Oil & Gas UK produces a wide range of literature relating to different aspects of decommissioning including reports and guidelines.
All are free to employees of Oil & Gas UK member companies while a fee for some is payable by non-members.
Both the UK Continental Shelf and the Norwegian Continental Shelf are the focus of this leading industry forecast for decommissioning which aims to increase awareness of the emerging decommissioning market. Produced annually over the last six years, the publication provides a forecast of regional decommissioning activity and expenditure over the next decade.
Commissioned by Oil & Gas UK and Decom North Sea, and produced by Arup, this report seeks to identify the barriers preventing adoption of novel solutions in the oil and gas offshore decommissioning sector. It sets out a process for the commercialisation of novel solutions to accelerate cost reduction in decommissioning and identifies issues specific to each phase with a view to encouraging more rapid innovation in the market.
This report describes the pipeline inventory in the North Sea, decommissioning experience so far and the technical capabilities and challenges that remain within pipeline decommissioning.
This report focuses on marine growth, the term used to describe the opportunistic marine organisms that adhere to oil and gas structures submerged in the North Sea. The report contains three separate studies: the management of marine growth; the causes and consequences of odours from marine organisms; the review of the management of marine growth during decommissioning comparative assessment.
This report aims to provide an overview of the decommissioning of Steel Piled Jackets (SPJs) in the North Sea region in accordance with the regulatory
regime. It draws on direct industry practice from decommissioning projects carried out since 2008.
This technical report examines the corrosion processes and rates for offshore structures and pipelines. This includes a review of literature covering corrosion of steel in seawater and seabed sediments, such as reports on laboratory testing, seawater exposure trials and information gained from examination of shipwrecks.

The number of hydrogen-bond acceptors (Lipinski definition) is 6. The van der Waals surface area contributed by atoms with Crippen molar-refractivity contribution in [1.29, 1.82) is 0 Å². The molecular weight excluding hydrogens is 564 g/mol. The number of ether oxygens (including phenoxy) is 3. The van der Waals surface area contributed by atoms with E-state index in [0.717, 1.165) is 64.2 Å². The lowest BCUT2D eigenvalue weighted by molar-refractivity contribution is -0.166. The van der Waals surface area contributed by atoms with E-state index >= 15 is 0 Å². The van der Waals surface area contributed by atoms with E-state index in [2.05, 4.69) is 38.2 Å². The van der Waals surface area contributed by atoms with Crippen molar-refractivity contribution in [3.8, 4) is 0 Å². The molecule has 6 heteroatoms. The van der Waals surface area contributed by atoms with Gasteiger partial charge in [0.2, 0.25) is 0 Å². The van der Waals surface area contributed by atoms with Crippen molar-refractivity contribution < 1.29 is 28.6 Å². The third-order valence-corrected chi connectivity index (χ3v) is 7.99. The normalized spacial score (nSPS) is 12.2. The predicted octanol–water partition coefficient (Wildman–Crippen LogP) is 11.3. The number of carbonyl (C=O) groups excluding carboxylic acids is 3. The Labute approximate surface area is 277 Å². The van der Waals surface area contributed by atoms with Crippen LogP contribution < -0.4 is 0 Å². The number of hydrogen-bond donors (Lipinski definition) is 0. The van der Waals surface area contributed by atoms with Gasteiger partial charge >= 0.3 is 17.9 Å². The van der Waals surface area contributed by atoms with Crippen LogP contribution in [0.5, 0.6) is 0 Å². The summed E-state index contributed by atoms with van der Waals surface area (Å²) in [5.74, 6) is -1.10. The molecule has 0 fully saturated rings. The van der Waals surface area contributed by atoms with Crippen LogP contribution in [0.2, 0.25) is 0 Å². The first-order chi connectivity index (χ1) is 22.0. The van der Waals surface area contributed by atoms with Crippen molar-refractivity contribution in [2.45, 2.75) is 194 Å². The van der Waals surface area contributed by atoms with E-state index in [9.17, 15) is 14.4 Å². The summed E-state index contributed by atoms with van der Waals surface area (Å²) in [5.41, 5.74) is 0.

These guidelines provide the framework for the decision-making process that should accompany any well decommissioning activity. They support well-operators through outlining what needs to be considered during each phase of decommissioning a well and provide minimum criteria to ensure full and adequate isolation of formation fluids both within the well bore and from the surface to the seabed.
This document provides a common approach to estimating field-wide well decommissioning costs.
This document provides recommendations on the process to be used in completion and reporting of a comparative assessment, promoting continual improvement and application of lessons learned.
These guidelines provide operators with a new framework for the effective management of late-life and decommissioning inspection and maintenance operations. There are instructions on how to use the framework and a case study from the operator of a
Normally Unmanned Installation. The framework is designed to be easily modified to suit each operator’s specific systems.
This document comprises the current industry expertise on qualifying materials for suspension and well abandonment. The industry is developing and proposing new barrier materials including polymers, metals, grouts, rock formations and composites as alternative options to cement to safely seal and permanently abandon wells no longer used for exploration or development. These guidelines assist well-operators to comply with the regulations for the UK Off shore Installations and Wells (Design and Construction, etc).
These guidelines help with the calculation of decommissioning cost estimates for off shore oil and gas facilities, which are required throughout the development life-cycle. They cover initial field economics, calculation of the decommissioning provision / asset retirement obligation (ARO) during the field life, decommissioning security agreements towards the end of field life, planning the cessation of production and the preparation of the decommissioning plan.
Decommissioning is expected to attract continued interest from parties both within and outside the oil and gas sector, particularly with regard to issues of environmental, social and economic impact. This document is a central reference for operators to promote consistent good practice in stakeholder engagement across the oil and gas sector.
This document outlines what is required when decommissioning topside and pipeline facilities.
This is the current edition of the industry model agreement (executed as a deed) to provide security for decommissioning liabilities of oil and gas field developments. Two versions are available; for PRTpaying fields and for non PRT-paying fields. They are identical in terms but the PRT version contains some additional PRT-specific provisions.